Rembrandt and the Passion investigates Rembrandt’s Entombment Sketch, which is one of the greatest old master paintings collected by pioneering museum founder Dr. William Hunter (1718-1783). It is a focus exhibition of 40 works, including 7 paintings and 6 drawings. These include important paintings and drawings not seen before in Scotland and will appeal to scholars of Dutch painting and general public alike. The exhibition and publication will present new scholarship that examines every aspect of the making of the Entombment panel.
The Entombment Sketch is connected with an important commission, for 5 paintings amounting to a series of the Passion of Christ, which Rembrandt made between ca. 1632 and 1639 for Frederik Hendrik, Prince of Orange.
The Sketch will be juxtaposed with Rembrandt’s finished canvas of the Entombment that was part of that series, as well as with paintings, prints and drawings that influenced him. The key relationship is with the Passion imagery of Rubens, but the exhibition will also present prints and drawings of the kind that Rembrandt owned in order to show his Entombment image also has roots in the designs of Renaissance masters.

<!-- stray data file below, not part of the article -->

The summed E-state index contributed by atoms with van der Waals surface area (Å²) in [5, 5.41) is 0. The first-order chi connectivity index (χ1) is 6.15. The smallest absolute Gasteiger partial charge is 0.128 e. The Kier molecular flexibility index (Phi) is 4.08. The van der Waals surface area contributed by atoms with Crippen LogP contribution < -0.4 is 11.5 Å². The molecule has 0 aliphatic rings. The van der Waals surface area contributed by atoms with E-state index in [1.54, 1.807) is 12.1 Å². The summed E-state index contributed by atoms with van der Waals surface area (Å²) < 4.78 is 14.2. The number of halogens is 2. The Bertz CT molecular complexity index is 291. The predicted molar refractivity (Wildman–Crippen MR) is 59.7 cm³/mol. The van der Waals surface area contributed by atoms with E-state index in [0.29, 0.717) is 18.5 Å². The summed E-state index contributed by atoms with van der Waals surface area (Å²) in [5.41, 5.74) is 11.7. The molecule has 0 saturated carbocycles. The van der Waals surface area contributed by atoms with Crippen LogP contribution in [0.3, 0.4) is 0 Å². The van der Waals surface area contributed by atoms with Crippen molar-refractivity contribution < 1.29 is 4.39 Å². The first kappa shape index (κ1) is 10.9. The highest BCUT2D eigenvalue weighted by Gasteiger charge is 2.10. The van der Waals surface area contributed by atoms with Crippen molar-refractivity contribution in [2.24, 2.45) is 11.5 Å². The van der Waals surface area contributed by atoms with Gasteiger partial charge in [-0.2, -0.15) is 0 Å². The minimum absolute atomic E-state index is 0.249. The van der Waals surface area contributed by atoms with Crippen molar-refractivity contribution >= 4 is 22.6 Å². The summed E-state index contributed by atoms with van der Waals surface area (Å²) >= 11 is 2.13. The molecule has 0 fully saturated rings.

As a second important strand in the exhibition, the materials and techniques used in its making have been examined in the Scientific Department of the National Gallery. Analysis of this new scientific data will allow a more accurate assessment of the painting’s date and function. Since its listing in Rembrandt’s 1656 bankruptcy inventory, the painting has been known as the Entombment Sketch, a title possibly provided by Rembrandt. It is not clear, however, in what sense it is a sketch. The exhibition and publication will question the accepted notion that the panel belongs to a group of oil sketches made 1632-5 as designs for prints. It will present a clear view on the question of the painting’s function, combining information gleaned from scientific analysis, comparison with the finished Entombment painting, related oil sketches, and the great passion subject etchings of the 1650’s.